I thought there're Tu-204 service between them (although they might not have the cost benefits of other narrow body)


There may have been in the past, but it's an A330 nowadays. But Russia is a big country, so domestic can be quite long haul.
 
nadavatar64
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Re: Are Domestic wide body routes feasible?

Sun Feb 19, 2017 5:46 pm

Dominion301 wrote:
In Canada, AC use widebodies daily on many of the 1hr-1hr20 YYZ-YOW/YUL Rapidair runs. YOW gets the 763, while YUL mostly gets 333s. Both routes also see 787s and 77W from time-to-time, especially YUL.


I also saw this summer YYZ-YYC gets 77W from AC and YYZ-YEG gets 767, nice for Alberta!
 
shankly
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Re: Are Domestic wide body routes feasible?

Sun Feb 19, 2017 5:56 pm

SAA uses its A330's and A340's on the JNB - CPT rotation
L1011 - P F M
 
Birdwatching
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Re: Are Domestic wide body routes feasible?

Sun Feb 19, 2017 6:02 pm

Widebodies on short flights are not only used for repositioning, high demand or slot restrictions. An important reason in many of the cases mentioned above is the utilization of the frame between long haul flights. It's impossible to have widebodies in the air on long hauls 24 hours a day, so you always have a couple of hours on the ground in between. In cases where a high volume domestic market exists with a short (like 1 hour) distance, why not use the aircraft on a domestic flight in between.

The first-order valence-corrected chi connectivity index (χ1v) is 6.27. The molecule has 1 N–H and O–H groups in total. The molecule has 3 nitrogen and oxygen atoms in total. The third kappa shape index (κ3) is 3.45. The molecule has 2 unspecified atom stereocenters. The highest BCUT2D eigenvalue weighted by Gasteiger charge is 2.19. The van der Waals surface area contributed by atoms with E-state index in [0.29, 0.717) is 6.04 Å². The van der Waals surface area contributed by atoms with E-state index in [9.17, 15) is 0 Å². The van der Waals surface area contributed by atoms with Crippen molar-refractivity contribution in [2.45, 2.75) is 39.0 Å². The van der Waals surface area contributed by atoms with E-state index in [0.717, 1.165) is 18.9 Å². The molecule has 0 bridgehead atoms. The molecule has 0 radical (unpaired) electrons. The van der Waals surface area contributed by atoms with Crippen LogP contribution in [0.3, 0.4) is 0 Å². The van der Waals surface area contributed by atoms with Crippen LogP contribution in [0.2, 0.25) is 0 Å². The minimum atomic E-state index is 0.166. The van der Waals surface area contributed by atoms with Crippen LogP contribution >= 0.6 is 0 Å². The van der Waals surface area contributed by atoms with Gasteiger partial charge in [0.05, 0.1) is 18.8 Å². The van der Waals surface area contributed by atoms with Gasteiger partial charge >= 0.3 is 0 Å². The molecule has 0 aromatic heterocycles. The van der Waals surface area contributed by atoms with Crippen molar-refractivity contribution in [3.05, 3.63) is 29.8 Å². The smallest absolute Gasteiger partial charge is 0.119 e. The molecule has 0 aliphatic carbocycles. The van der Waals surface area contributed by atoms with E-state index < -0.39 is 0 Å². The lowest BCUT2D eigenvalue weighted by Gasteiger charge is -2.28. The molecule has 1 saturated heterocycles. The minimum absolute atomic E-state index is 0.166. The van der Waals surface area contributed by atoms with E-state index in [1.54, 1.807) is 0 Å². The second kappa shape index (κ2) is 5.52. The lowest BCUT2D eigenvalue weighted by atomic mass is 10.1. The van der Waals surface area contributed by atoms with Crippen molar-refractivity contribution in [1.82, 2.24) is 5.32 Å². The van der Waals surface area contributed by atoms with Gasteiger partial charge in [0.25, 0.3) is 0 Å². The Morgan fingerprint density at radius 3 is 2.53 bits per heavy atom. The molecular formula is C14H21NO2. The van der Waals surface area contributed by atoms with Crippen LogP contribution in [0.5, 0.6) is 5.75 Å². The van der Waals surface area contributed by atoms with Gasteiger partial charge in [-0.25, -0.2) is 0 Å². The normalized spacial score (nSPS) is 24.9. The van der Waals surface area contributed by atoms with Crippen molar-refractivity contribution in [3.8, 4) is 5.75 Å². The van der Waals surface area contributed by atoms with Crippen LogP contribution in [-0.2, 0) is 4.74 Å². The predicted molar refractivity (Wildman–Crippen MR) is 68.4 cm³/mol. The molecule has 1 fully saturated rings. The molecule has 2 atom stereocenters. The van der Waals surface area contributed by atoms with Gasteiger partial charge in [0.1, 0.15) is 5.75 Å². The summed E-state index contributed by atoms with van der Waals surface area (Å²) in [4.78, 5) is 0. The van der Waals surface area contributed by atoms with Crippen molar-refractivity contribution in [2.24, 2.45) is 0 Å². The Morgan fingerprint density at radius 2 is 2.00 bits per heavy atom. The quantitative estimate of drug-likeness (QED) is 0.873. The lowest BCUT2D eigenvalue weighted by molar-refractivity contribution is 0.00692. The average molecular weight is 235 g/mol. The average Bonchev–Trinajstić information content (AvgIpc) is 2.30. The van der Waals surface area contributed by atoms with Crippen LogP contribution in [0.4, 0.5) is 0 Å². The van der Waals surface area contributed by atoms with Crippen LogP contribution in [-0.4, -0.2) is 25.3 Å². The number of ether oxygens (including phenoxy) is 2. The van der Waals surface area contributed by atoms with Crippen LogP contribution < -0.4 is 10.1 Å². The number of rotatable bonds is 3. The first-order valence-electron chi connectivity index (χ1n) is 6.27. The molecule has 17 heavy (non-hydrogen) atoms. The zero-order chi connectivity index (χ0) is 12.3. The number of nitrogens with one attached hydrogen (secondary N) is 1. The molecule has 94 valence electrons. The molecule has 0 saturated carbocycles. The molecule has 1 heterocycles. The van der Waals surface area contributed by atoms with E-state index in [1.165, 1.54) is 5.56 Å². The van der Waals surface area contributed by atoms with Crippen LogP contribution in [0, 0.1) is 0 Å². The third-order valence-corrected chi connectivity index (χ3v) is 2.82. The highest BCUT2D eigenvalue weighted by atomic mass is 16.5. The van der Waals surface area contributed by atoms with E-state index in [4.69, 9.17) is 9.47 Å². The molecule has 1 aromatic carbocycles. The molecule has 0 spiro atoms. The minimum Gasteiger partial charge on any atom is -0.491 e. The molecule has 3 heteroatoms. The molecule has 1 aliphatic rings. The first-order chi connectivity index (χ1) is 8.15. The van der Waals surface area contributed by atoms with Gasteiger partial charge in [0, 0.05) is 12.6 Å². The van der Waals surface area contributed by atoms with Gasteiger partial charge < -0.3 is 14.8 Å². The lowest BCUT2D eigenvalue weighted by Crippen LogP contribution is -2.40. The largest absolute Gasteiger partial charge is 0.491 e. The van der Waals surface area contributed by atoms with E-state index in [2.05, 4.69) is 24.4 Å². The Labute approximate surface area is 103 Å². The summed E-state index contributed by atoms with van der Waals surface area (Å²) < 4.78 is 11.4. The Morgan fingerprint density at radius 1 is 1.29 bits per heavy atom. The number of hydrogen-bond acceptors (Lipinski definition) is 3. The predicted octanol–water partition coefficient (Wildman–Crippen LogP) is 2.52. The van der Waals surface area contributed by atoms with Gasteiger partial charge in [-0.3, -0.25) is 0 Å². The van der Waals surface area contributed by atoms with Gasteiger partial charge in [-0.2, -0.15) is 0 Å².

Examples:
Thai BKK-HKT
Saudia JED-RUH
South African CPT-JNB
Air India DEL-BOM
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DocLightning
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Re: Are Domestic wide body routes feasible?

Sun Feb 19, 2017 6:11 pm

Well, first of all, there's domestic (JFK-ORD) and then there's domestic (JFK-HNL). On the latter, a widebody is the only option as no narrowbody has the range.

For short-haul routes, part of the calculus is the amount of time it takes to turn the airplane. A larger widebody can take quite a time to unload and load, while a smaller narrowbody can turn quite quickly. Every minute that plane is parked at the gate is a minute that the airplane is not making money. So it doesn't make sense to fly an A330 from ORD to JFK since the time at the gate is likely to be longer than the flight but it makes perfect sense to fly that same A330 from JFK to SFO or even HNL.

Now, of course, if the alternative is to have that A330 sit at JFK for six hours, then maybe a quick turn to ORD makes sense. So it really depends on a number of factors